June 21, 2021 Webinar
1:00pm – 2:00pm EDT
Register here.

Under Securities and Exchange Commission Chair Jay Clayton’s leadership, the SEC focused on a number of areas that were collectively termed “good corporate hygiene.” These subsumed policies related to trading in a company’s stock, especially the use of Rule 10b5-1 trading plans and the use of such plans by insiders, as well as corporate policies, including corporate repurchase plans, Regulation FD policies, and policies relating to the handling of material nonpublic information. Various academic studies and some well-publicized sales by corporate executives made pursuant to 10b5-1 trading plans have drawn media scrutiny and attention from legislators, prompting calls for the SEC to take a closer look at the area. Also, despite the pandemic, share repurchase activity has remained high, and that has raised questions.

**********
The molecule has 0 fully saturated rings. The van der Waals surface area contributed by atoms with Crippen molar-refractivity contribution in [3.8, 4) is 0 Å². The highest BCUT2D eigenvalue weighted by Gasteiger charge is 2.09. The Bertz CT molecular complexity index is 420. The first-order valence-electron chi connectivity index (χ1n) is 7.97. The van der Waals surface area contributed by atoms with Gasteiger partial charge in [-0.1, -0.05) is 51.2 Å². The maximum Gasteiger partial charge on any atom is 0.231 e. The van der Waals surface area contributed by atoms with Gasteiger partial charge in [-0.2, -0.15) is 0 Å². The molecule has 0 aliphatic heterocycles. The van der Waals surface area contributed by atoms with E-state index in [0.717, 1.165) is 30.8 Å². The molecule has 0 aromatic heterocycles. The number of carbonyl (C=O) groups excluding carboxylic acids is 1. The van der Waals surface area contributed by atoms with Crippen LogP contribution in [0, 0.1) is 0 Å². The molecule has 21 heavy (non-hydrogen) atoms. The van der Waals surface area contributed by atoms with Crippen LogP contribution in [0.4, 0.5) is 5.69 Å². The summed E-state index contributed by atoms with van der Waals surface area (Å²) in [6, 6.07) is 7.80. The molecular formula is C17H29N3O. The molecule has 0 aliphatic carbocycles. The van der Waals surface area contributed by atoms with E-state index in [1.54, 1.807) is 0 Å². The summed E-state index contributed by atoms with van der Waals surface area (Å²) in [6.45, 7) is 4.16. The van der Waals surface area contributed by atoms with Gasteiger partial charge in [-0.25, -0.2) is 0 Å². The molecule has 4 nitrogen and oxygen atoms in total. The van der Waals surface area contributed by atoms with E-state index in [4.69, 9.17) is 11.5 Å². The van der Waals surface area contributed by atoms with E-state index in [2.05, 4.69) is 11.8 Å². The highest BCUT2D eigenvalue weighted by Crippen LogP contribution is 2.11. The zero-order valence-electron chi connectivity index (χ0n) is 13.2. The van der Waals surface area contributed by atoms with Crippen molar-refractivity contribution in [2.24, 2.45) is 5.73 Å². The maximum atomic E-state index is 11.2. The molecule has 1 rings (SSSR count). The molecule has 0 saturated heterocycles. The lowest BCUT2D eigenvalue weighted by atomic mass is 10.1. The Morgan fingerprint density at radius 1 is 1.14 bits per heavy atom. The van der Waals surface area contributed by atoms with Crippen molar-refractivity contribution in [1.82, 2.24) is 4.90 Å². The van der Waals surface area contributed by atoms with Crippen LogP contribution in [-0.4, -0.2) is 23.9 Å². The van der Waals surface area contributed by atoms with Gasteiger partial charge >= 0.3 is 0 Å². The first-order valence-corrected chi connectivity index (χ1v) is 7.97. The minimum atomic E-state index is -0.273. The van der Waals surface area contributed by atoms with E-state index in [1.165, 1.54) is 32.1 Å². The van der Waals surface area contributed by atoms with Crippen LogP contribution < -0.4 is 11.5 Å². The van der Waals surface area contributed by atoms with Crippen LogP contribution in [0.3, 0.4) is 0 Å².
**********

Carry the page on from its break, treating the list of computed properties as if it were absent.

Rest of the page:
In the first of a two-part series addressing corporate hygiene, Mayer Brown will address topics relating to share trading and repurchases:

  • Rule 10b5-1 best practices;
  • Recent studies relating to sales practices;
  • Rule 10b-18 programs;
  • Accelerated share repurchase plans;
  • Announcing repurchase plans;
  • Activity by insiders in proximity to corporate repurchases, including controls related to insider trading and blackout conditions; and
  • Handling material nonpublic information.

Today, the Office of Information and Regulatory Affairs released the Spring 2021 Unified Agenda of Regulatory and Deregulatory Actions, which includes the Securities and Exchange Commission’s rulemaking agenda.

The rulemaking agenda identifies short-term and long-term actions to be taken by the SEC.  There are a number of items that are noted in the final rulemaking stages that we have previously mentioned on this blog, including the following:

  • Disclosure relating to climate risk
  • Disclosure relating to corporate board diversity